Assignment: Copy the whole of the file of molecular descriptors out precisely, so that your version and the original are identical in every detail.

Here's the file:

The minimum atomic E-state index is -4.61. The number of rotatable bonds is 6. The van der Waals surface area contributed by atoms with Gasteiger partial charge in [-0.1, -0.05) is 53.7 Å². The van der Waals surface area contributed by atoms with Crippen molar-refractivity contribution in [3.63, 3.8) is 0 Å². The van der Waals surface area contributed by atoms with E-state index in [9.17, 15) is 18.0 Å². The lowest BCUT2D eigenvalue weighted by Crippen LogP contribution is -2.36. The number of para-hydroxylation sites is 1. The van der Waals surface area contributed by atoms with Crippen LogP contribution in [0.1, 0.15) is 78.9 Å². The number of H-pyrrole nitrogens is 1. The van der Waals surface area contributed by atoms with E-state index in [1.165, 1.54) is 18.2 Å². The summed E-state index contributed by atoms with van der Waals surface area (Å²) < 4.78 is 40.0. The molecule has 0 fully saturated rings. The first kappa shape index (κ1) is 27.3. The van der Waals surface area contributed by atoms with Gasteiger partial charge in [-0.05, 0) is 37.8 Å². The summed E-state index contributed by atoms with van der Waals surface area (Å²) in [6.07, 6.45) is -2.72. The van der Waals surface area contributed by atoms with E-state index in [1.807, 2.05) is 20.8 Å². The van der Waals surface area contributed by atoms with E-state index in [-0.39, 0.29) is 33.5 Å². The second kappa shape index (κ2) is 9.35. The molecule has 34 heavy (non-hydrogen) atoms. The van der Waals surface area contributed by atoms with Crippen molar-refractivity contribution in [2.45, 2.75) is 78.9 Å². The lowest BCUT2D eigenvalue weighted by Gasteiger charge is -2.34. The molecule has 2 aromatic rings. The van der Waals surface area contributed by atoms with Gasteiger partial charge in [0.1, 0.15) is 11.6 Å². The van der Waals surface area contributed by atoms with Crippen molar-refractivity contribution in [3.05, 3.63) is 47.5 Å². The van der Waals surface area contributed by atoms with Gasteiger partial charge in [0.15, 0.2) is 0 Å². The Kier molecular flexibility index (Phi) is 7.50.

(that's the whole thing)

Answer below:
The minimum atomic E-state index is -4.61. The number of rotatable bonds is 6. The van der Waals surface area contributed by atoms with Gasteiger partial charge in [-0.1, -0.05) is 53.7 Å². The van der Waals surface area contributed by atoms with Crippen molar-refractivity contribution in [3.63, 3.8) is 0 Å². The van der Waals surface area contributed by atoms with E-state index in [9.17, 15) is 18.0 Å². The lowest BCUT2D eigenvalue weighted by Crippen LogP contribution is -2.36. The number of para-hydroxylation sites is 1. The van der Waals surface area contributed by atoms with Crippen LogP contribution in [0.1, 0.15) is 78.9 Å². The number of H-pyrrole nitrogens is 1. The van der Waals surface area contributed by atoms with E-state index in [1.165, 1.54) is 18.2 Å². The summed E-state index contributed by atoms with van der Waals surface area (Å²) < 4.78 is 40.0. The molecule has 0 fully saturated rings. The first kappa shape index (κ1) is 27.3. The van der Waals surface area contributed by atoms with Gasteiger partial charge in [-0.05, 0) is 37.8 Å². The summed E-state index contributed by atoms with van der Waals surface area (Å²) in [6.07, 6.45) is -2.72. The van der Waals surface area contributed by atoms with E-state index in [1.807, 2.05) is 20.8 Å². The van der Waals surface area contributed by atoms with E-state index in [-0.39, 0.29) is 33.5 Å². The second kappa shape index (κ2) is 9.35. The molecule has 34 heavy (non-hydrogen) atoms. The van der Waals surface area contributed by atoms with Crippen molar-refractivity contribution in [2.45, 2.75) is 78.9 Å². The lowest BCUT2D eigenvalue weighted by Gasteiger charge is -2.34. The molecule has 2 aromatic rings. The van der Waals surface area contributed by atoms with Gasteiger partial charge in [0.1, 0.15) is 11.6 Å². The van der Waals surface area contributed by atoms with Crippen molar-refractivity contribution in [3.05, 3.63) is 47.5 Å². The van der Waals surface area contributed by atoms with Gasteiger partial charge in [0.15, 0.2) is 0 Å². The Kier molecular flexibility index (Phi) is 7.50.